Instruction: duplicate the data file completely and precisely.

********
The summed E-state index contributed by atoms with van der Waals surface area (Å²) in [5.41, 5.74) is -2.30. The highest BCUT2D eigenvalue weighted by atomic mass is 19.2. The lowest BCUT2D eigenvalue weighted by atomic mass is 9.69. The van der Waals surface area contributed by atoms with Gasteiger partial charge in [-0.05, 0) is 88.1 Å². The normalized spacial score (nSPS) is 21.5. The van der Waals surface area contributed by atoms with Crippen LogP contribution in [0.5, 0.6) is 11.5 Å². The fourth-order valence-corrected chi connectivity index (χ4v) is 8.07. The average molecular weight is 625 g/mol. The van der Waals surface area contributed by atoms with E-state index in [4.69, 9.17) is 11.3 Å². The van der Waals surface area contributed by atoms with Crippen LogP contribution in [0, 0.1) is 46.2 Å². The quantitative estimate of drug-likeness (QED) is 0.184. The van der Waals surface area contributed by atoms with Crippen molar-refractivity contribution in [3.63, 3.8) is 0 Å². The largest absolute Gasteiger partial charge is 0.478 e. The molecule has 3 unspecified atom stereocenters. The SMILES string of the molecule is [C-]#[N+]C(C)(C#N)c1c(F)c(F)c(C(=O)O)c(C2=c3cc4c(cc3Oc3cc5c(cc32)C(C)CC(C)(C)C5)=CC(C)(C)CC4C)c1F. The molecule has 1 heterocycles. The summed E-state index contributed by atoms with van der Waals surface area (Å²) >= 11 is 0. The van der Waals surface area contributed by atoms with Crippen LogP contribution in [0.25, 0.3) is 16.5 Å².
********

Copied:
The summed E-state index contributed by atoms with van der Waals surface area (Å²) in [5.41, 5.74) is -2.30. The highest BCUT2D eigenvalue weighted by atomic mass is 19.2. The lowest BCUT2D eigenvalue weighted by atomic mass is 9.69. The van der Waals surface area contributed by atoms with Gasteiger partial charge in [-0.05, 0) is 88.1 Å². The normalized spacial score (nSPS) is 21.5. The van der Waals surface area contributed by atoms with Crippen LogP contribution in [0.5, 0.6) is 11.5 Å². The fourth-order valence-corrected chi connectivity index (χ4v) is 8.07. The average molecular weight is 625 g/mol. The van der Waals surface area contributed by atoms with E-state index in [4.69, 9.17) is 11.3 Å². The van der Waals surface area contributed by atoms with Crippen LogP contribution in [0, 0.1) is 46.2 Å². The quantitative estimate of drug-likeness (QED) is 0.184. The van der Waals surface area contributed by atoms with Crippen molar-refractivity contribution in [3.63, 3.8) is 0 Å². The largest absolute Gasteiger partial charge is 0.478 e. The molecule has 3 unspecified atom stereocenters. The SMILES string of the molecule is [C-]#[N+]C(C)(C#N)c1c(F)c(F)c(C(=O)O)c(C2=c3cc4c(cc3Oc3cc5c(cc32)C(C)CC(C)(C)C5)=CC(C)(C)CC4C)c1F. The molecule has 1 heterocycles. The summed E-state index contributed by atoms with van der Waals surface area (Å²) >= 11 is 0. The van der Waals surface area contributed by atoms with Crippen LogP contribution in [0.25, 0.3) is 16.5 Å².